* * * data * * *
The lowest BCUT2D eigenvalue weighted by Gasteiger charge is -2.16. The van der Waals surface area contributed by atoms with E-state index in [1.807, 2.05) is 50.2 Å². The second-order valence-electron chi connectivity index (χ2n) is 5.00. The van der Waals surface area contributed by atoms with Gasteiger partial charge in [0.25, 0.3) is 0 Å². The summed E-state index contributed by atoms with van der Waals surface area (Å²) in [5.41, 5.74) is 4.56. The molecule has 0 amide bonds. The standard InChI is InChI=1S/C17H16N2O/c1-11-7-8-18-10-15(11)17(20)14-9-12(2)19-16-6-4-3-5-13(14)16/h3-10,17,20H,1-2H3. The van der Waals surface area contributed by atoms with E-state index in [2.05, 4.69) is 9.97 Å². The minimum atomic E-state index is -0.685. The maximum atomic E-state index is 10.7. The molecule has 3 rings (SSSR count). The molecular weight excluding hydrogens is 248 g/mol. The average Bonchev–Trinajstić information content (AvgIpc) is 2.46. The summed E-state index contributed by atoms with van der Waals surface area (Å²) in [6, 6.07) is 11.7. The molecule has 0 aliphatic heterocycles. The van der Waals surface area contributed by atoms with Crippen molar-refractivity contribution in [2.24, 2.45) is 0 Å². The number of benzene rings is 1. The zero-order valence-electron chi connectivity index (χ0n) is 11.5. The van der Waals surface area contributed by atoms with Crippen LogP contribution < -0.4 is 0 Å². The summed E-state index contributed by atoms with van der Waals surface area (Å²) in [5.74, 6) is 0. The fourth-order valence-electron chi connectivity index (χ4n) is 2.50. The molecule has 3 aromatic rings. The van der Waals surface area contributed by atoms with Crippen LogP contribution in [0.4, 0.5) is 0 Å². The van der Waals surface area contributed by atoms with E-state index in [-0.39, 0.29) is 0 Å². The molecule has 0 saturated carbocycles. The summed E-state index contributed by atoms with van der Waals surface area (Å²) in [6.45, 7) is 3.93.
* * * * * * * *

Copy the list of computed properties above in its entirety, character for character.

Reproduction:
The lowest BCUT2D eigenvalue weighted by Gasteiger charge is -2.16. The van der Waals surface area contributed by atoms with E-state index in [1.807, 2.05) is 50.2 Å². The second-order valence-electron chi connectivity index (χ2n) is 5.00. The van der Waals surface area contributed by atoms with Gasteiger partial charge in [0.25, 0.3) is 0 Å². The summed E-state index contributed by atoms with van der Waals surface area (Å²) in [5.41, 5.74) is 4.56. The molecule has 0 amide bonds. The standard InChI is InChI=1S/C17H16N2O/c1-11-7-8-18-10-15(11)17(20)14-9-12(2)19-16-6-4-3-5-13(14)16/h3-10,17,20H,1-2H3. The van der Waals surface area contributed by atoms with E-state index in [2.05, 4.69) is 9.97 Å². The minimum atomic E-state index is -0.685. The maximum atomic E-state index is 10.7. The molecule has 3 rings (SSSR count). The molecular weight excluding hydrogens is 248 g/mol. The average Bonchev–Trinajstić information content (AvgIpc) is 2.46. The summed E-state index contributed by atoms with van der Waals surface area (Å²) in [6, 6.07) is 11.7. The molecule has 0 aliphatic heterocycles. The van der Waals surface area contributed by atoms with Crippen molar-refractivity contribution in [2.24, 2.45) is 0 Å². The number of benzene rings is 1. The zero-order valence-electron chi connectivity index (χ0n) is 11.5. The van der Waals surface area contributed by atoms with Crippen LogP contribution < -0.4 is 0 Å². The summed E-state index contributed by atoms with van der Waals surface area (Å²) in [5.74, 6) is 0. The fourth-order valence-electron chi connectivity index (χ4n) is 2.50. The molecule has 3 aromatic rings. The van der Waals surface area contributed by atoms with Crippen LogP contribution in [0.4, 0.5) is 0 Å². The van der Waals surface area contributed by atoms with E-state index in [-0.39, 0.29) is 0 Å². The molecule has 0 saturated carbocycles. The summed E-state index contributed by atoms with van der Waals surface area (Å²) in [6.45, 7) is 3.93.